The signal flow is 2x Parallel Series Wired MIDI Controlled True Bypass.

Path 1 is Boss OD3DOD FX55Throne Room RevelatorElectro Harmonix POG2Nice Rack Canada Gain Adjust InsertRed Witch Titan DelayEventide Space - Boss PN2 Tremolo – Amp.

Path 2 is Boss OD3Fulltone FullDrive 2Electro Harmonix Big Muff Tone WickerNice Rack Canada Clean BoostNice Rack Canada Gain Adjust InsertStrymon TimelineDr Scientist Red Reverberator

Pedal Power 2+ & Pedal Power Digital System Power Supplies by Voodoo Lab.

RJM Music Y Not to control feeds into both audio paths & 4x Mini Effects Gizmo to switch audio devices in & out of the signal path.

Fractal Audio MFC101 MIDI Controller.

MFC101 Labels by

MIDI Solutions Quadra Thru & Thru.

System Design, Custom Interface Boxes, Wiring & Clean Boost Pedal by Nice Rack Canada.

Jun 28 2013

Pedal Line Friday – 6/28 – Sam Cooper

Today’s pedal line is from Sam Cooper. If you have a pedal line (doesn’t have to be in a board) for your rig, please email me a photo, bio, description of pedals and routing to pedallineateffectsbaydotcom. Every Friday I’ll showcase a pedal line submission. Make sure you include any links to your band or music page.

Pedal Line Friday - 6/28 - Sam Cooper


Guitar >

{Little Board}
TC Electronics Polytune Mini > Z.Vex Vexter Fuzz Factory > Z.Vex Vexter Mastotron > Eventide PitchFactor >

{Big Board}
ModTone Mini-Mod Fuzzer > Prescription Electronics Overdriver > Crowther Audio Prunes & Custard > Visual Sound Route 66 Overdrive/Compression > Nick Greer Sonic Boom Boost > Bigfoot FX Magnavibe > Moog Moogerfooger MF-104M Analog Delay > Earthquaker Devices Rainbow Machine >

Ernie Ball Jr. passive volume pedal (floating between boards) >

{Back to Little Board}
Electro-Harmonix Holy Grail Reverb > Strymon Lex > Line 6 DL4 Delay Modeler > Lehle Little Dual switcher >

Fender ’65 Deluxe Reverb Reissue (with reverb and tremolo controlled by Nobels FS-2L on Big Board)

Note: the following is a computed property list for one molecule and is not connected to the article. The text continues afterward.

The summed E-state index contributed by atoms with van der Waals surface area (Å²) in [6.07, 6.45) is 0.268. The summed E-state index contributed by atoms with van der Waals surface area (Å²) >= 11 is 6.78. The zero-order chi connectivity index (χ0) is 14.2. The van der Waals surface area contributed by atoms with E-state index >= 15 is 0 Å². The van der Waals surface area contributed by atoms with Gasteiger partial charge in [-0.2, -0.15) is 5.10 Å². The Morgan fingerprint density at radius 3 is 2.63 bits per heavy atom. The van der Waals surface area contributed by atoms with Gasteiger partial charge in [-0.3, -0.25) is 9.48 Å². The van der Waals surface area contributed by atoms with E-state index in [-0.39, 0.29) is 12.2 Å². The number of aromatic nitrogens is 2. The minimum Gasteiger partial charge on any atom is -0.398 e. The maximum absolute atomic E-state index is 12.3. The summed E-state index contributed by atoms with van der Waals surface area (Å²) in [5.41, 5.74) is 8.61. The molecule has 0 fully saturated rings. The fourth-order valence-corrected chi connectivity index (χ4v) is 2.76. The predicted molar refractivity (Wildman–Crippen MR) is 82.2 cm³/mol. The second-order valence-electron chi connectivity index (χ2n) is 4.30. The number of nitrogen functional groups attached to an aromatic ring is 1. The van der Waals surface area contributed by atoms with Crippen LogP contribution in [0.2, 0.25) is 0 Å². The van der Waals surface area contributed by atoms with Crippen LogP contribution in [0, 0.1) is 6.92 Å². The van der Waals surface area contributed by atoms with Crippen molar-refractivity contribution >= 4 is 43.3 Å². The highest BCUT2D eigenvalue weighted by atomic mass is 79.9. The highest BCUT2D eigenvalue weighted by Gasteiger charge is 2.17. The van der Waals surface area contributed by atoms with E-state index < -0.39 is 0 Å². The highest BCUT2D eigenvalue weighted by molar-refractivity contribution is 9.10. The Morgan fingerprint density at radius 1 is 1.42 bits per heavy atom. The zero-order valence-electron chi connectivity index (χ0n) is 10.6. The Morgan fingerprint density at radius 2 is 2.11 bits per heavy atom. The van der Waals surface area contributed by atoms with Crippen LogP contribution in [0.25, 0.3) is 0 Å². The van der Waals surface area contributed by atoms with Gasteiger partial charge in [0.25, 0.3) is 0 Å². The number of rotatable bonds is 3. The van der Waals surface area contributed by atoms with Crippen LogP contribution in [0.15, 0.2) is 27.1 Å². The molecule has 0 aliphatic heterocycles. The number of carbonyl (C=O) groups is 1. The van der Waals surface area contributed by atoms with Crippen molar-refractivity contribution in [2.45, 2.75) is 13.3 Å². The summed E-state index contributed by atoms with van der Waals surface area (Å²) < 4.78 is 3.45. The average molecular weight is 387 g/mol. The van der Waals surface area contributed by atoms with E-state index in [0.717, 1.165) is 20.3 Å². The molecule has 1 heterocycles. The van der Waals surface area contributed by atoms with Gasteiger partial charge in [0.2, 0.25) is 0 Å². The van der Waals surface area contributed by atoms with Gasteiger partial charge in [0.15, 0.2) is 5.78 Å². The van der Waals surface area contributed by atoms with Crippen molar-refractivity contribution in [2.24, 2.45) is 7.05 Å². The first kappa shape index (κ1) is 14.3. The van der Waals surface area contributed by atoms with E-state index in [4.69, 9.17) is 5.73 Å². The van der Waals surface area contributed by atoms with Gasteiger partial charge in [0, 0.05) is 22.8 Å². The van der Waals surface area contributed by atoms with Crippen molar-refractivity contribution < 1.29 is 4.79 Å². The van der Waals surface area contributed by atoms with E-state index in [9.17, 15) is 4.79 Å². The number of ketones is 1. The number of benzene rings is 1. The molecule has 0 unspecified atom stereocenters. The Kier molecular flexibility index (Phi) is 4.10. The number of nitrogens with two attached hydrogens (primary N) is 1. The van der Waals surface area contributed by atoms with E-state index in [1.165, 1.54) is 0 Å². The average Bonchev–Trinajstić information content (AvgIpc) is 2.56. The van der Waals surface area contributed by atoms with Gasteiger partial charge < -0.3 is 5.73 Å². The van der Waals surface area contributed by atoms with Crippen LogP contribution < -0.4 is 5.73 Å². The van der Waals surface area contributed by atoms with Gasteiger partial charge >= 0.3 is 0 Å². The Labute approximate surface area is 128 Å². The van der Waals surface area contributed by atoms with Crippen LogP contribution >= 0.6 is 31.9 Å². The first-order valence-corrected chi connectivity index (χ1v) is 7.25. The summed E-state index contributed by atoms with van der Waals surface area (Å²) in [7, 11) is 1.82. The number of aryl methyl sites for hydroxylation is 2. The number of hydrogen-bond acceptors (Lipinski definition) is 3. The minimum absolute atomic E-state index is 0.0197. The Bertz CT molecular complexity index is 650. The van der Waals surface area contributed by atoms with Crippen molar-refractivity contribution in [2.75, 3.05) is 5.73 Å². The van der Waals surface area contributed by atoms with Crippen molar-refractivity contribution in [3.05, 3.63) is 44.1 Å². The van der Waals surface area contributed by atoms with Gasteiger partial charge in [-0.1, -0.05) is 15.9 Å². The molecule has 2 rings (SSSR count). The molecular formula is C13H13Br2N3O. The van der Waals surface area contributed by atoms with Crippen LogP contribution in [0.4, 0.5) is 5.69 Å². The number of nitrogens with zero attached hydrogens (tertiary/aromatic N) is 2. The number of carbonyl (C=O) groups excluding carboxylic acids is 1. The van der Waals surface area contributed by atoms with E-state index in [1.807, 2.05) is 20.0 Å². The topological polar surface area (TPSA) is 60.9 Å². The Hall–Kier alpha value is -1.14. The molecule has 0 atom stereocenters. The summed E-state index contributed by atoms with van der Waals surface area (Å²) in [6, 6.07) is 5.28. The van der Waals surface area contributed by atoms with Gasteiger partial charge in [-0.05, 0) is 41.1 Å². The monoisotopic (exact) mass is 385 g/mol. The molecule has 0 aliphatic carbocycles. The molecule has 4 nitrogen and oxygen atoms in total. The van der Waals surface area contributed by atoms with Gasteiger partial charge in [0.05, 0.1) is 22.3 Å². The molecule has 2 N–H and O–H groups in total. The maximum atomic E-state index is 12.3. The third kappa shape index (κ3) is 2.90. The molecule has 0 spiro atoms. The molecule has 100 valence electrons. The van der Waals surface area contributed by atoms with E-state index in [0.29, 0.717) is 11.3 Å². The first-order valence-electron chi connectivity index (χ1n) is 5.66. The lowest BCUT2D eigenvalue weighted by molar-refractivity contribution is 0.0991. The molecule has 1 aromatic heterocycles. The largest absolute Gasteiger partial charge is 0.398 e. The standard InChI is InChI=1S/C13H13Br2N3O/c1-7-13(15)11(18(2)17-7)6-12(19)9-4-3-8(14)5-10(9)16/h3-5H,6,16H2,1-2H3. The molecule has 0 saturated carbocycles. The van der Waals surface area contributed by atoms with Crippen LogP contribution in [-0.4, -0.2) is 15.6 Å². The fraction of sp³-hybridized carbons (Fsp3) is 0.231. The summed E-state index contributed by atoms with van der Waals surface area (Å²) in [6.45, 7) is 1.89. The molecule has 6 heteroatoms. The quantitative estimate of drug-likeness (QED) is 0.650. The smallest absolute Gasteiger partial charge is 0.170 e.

Vox AC-15 CC1


1.  TC Electronics Polytune Mini
It’s a tuner. It gets the job done.

2. Z.Vex Vexter Fuzz Factory
I need my fuzzes versatile and as loud as possible. This fits the bill nicely. I don’t really mind the unpredictability/sensitivity of the circuit; a quick sound check will get it where it needs to be. Although I set mine to be relatively gated, I can usually coax some nearly endless sustain out of this beautiful germanium baby.

3. Z.Vex Vexter Mastotron
I’m a big St. Vincent fan, and love her fuzz sound, which comes from a Mastrotron. I have mine set up to spew nasty, squeezed, squelchy, silicon trash fuzz. Mmmmm. One and only complaint: could be louder. Oh well.

4. Eventide PitchFactor
Oh man… so versatile. The straight-up pitch shifting is magical and musical—with a sound dinstinct from a Whammy or POG—and can make my guitar sound like a drawbar organ or portamento synth. But where this unit really shines as a creative tool is in its pitch sequencing and delay offerings. Whole songs can be written around these sounds (and have been).

5. Nobels FS-2L Latching footswitch
I use my Fender ’65 DRRI’s onboard reverb and tremolo a lot, and used to use the supplied footswitch to operate them. But I wanted something with LEDs so that I could, at a glance, with my volume killed, see what was on. This was the solution.

6. ModTone Mini-Mod Fuzzer
I bought this on a whim for 40 bucks in an online sale, not thinking I’d use it much. It is now a cornerstone of my sound. It is loud as hell, and has an unbelievable tonal range. It’s marketed as being able to reproduce John Lennon’s straight-into-the-mixing-board distortion from “Revolution” (which it definitely can), but I turn down the fuzz and the tone control all the way for a honky, slightly muffled, QOTSA-like mid-range-boost sound that’s almost more like an overdrive than a fuzz.

7. Prescription Electronics Overdriver
My two biggest guitar heroes are Neil Young and Jeff Tweedy. Both are known to traffic in skronky, super-compressed, molten-iron lead tones. This pedal does that. And oh yeah, IT’S LOUD. (I had an LED indicator added to this, and put that giant knob on the top.)